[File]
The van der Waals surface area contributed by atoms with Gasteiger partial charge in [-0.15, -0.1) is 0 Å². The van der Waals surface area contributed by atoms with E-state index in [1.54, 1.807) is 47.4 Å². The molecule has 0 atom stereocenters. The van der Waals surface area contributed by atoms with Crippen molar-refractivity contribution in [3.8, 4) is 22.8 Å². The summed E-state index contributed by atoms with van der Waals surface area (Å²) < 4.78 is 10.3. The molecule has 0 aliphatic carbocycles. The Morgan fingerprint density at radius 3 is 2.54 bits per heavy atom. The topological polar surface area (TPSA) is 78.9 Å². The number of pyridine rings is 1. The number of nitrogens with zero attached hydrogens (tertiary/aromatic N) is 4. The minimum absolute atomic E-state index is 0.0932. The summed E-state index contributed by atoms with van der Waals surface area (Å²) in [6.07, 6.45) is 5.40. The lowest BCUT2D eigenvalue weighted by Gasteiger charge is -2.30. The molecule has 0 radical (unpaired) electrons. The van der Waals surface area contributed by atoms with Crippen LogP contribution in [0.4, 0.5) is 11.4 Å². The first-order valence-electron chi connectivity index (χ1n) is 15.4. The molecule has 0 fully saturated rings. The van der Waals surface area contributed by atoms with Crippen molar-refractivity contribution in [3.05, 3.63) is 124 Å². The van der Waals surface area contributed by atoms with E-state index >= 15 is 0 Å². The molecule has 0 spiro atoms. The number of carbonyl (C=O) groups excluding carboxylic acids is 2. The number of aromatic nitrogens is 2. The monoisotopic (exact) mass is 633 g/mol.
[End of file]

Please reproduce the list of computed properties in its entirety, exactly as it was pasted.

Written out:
The van der Waals surface area contributed by atoms with Gasteiger partial charge in [-0.15, -0.1) is 0 Å². The van der Waals surface area contributed by atoms with E-state index in [1.54, 1.807) is 47.4 Å². The molecule has 0 atom stereocenters. The van der Waals surface area contributed by atoms with Crippen molar-refractivity contribution in [3.8, 4) is 22.8 Å². The summed E-state index contributed by atoms with van der Waals surface area (Å²) < 4.78 is 10.3. The molecule has 0 aliphatic carbocycles. The Morgan fingerprint density at radius 3 is 2.54 bits per heavy atom. The topological polar surface area (TPSA) is 78.9 Å². The number of pyridine rings is 1. The number of nitrogens with zero attached hydrogens (tertiary/aromatic N) is 4. The minimum absolute atomic E-state index is 0.0932. The summed E-state index contributed by atoms with van der Waals surface area (Å²) in [6.07, 6.45) is 5.40. The lowest BCUT2D eigenvalue weighted by Gasteiger charge is -2.30. The molecule has 0 radical (unpaired) electrons. The van der Waals surface area contributed by atoms with Crippen LogP contribution in [0.4, 0.5) is 11.4 Å². The first-order valence-electron chi connectivity index (χ1n) is 15.4. The molecule has 0 fully saturated rings. The van der Waals surface area contributed by atoms with Crippen molar-refractivity contribution in [3.05, 3.63) is 124 Å². The van der Waals surface area contributed by atoms with E-state index >= 15 is 0 Å². The molecule has 0 spiro atoms. The number of carbonyl (C=O) groups excluding carboxylic acids is 2. The number of aromatic nitrogens is 2. The monoisotopic (exact) mass is 633 g/mol.